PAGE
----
GeoWorld September 2011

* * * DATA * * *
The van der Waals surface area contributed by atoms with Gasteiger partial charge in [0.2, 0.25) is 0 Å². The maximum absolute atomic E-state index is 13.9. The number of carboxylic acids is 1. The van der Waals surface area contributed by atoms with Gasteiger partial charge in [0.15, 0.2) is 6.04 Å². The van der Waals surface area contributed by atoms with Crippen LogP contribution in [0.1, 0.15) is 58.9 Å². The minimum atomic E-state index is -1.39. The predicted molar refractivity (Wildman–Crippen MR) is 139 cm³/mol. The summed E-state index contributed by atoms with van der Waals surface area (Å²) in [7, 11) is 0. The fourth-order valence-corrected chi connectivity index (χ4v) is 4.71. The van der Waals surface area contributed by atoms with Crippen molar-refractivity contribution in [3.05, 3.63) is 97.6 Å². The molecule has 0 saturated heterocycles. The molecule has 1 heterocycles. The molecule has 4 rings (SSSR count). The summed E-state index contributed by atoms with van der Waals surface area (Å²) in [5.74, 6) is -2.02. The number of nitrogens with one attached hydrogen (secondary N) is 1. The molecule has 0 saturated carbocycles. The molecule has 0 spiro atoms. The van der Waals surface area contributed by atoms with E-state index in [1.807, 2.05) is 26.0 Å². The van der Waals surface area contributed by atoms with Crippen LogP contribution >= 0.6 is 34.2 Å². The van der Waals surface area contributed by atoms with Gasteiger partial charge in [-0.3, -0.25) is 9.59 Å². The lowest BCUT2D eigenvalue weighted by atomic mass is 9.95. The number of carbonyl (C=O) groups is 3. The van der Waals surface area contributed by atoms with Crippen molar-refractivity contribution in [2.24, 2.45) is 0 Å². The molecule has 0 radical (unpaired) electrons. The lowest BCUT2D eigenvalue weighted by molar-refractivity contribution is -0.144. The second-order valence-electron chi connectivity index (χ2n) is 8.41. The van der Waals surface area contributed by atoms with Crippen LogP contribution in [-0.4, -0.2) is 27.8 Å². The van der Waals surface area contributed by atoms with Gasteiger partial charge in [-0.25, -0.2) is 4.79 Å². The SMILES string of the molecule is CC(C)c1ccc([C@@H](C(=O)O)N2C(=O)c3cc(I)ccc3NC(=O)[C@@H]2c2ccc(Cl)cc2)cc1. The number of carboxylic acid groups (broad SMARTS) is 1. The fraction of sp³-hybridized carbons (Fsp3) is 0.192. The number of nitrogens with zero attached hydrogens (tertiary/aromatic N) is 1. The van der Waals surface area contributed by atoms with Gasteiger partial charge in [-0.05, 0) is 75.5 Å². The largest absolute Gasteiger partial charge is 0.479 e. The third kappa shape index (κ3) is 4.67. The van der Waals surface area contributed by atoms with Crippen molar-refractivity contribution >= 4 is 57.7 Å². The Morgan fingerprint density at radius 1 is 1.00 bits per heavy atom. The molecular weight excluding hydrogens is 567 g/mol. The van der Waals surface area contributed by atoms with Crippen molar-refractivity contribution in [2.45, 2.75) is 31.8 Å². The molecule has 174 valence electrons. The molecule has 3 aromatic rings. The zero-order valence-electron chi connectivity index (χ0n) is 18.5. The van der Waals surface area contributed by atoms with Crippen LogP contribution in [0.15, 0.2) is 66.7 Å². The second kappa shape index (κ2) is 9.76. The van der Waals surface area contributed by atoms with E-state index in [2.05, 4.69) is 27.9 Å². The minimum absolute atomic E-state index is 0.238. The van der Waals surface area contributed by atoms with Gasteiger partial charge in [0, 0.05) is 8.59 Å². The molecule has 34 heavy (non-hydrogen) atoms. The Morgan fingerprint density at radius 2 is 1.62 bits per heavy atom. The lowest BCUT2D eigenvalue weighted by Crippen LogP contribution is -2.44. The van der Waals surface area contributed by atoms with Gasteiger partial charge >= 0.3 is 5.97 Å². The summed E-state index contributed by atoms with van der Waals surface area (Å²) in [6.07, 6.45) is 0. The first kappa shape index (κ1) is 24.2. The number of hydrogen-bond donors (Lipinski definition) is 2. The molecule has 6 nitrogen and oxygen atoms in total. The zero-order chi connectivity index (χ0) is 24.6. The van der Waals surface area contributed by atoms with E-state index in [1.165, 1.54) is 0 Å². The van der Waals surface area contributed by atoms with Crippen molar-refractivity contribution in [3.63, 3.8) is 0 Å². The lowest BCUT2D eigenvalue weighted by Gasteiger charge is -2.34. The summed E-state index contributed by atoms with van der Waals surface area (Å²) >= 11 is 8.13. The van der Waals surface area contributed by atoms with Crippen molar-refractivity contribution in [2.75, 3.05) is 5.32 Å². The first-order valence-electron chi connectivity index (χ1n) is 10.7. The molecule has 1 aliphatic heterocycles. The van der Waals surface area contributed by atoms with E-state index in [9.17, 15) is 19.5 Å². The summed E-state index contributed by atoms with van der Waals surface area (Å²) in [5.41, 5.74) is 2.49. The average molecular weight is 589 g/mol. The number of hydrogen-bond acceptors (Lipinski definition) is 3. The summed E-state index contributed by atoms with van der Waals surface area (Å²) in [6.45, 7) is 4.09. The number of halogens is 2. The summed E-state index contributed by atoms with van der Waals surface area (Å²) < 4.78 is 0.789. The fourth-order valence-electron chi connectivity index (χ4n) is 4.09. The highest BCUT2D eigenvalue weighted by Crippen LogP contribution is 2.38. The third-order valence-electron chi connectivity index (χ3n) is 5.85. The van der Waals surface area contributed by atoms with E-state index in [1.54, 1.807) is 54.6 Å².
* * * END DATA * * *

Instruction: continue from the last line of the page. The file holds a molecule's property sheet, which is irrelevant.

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NEWSLINK Satellite Peace Project Spots Potential Mass Graves The Satellite Sentinel Project (SSP), a "peace- focused" organization that uses satellite imagery to monitor remote areas, found evidence of mass graves in South Kordofan, a conflict-torn region of Sudan. Collected data corroborate eyewitness reports obtained by SSP, indicating systematic kill- ings and mass burials in the area. "The evidence found by SSP is consistent with alle- gations that the Sudan Armed Forces (SAF) and north- ern militias have engaged in a campaign of killing civilians," SSP officials announced in a statement. Based on Harvard Humanitarian Initiative's analy- sis of DigitalGlobe satellite imagery and eyewitness reports, SSP identified a site in Sudan's Kadugli area that's consistent with three mass graves. SSP's evidence corroborates four eyewitness accounts claiming that SAF, northern militias and other forces aligned with the government of Sudan are operating in Kadugli, and that these forces are methodically searching homes for civilians. "This evidence demonstrates the urgent need for a full-scale international investigation into the violence in South Kordofan, and underlines the imperative to protect civilian populations from their own govern- ment in Khartoum," said Enough Project Co-Founder John Prendergast, who co-founded SSP with actor George Clooney after an October 2010 visit to South Sudan. "With all the killing that has occurred in Darfur, Abyei and the Nuba Mountains, we surely can't say we didn't know this could happen." SSP also found evidence that suggests the pres- ence of a "pile of people" in body bags or white tarps in Kadugli. According to SSP, the imagery corroborates an eyewitness account of bodies being placed in bags or tarps by SAF and government-aligned forces. "Detailed situation reports from United Nations agencies and other aid providers are severely lim- ited due to the lack of free and unfettered access to Kadugli town," added Charlie Clements, executive director of the Carr Center, a human-rights policy center at Harvard University. "In the absence of on-the-ground reports from humanitarian actors and journalists, eye- witness reports from those who were in Kadugli town within the past month, combined with satellite-imagery analysis, offer the only available means at present of assessing threats to civilians there." GeoEye and Russian Firm Expand Partnership Geospatial information provider GeoEye signed a multiyear, multimillion-dollar agreement with ScanEx Research and Development Center of Russia to provide more than 50-million square kilometers of high-resolution commercial satellite imagery that will be provided to international customers in Russia and nearby countries. ScanEx's offerings range from imagery acquisition to thematic processing of space-based imagery. The company specializes in designing and manufactur- ing hardware and software systems for spatial data reception and processing as well as developing soft- ware applications for satellite data storage, process- ing and interpretation. Under the agreement, GeoEye will deliver high-resolution IKONOS imagery from its color imagery archive, and new imagery will be col- lected through 2012. The agreement expands on a 2010 deal in which According to a humanitarian project that uses imagery to monitor conflict areas, a cluster of white objects found in this satellite image could be body bags. 6 GEO W ORLD / SEPTEMBE R 2O11 GeoEye provided ScanEx with more than 2 million square kilometers of imagery. Company officials believe the new agreement highlights the interna- tional commercial market's growing demand for high- resolution satellite imagery and services. ENOUGH PROJECT

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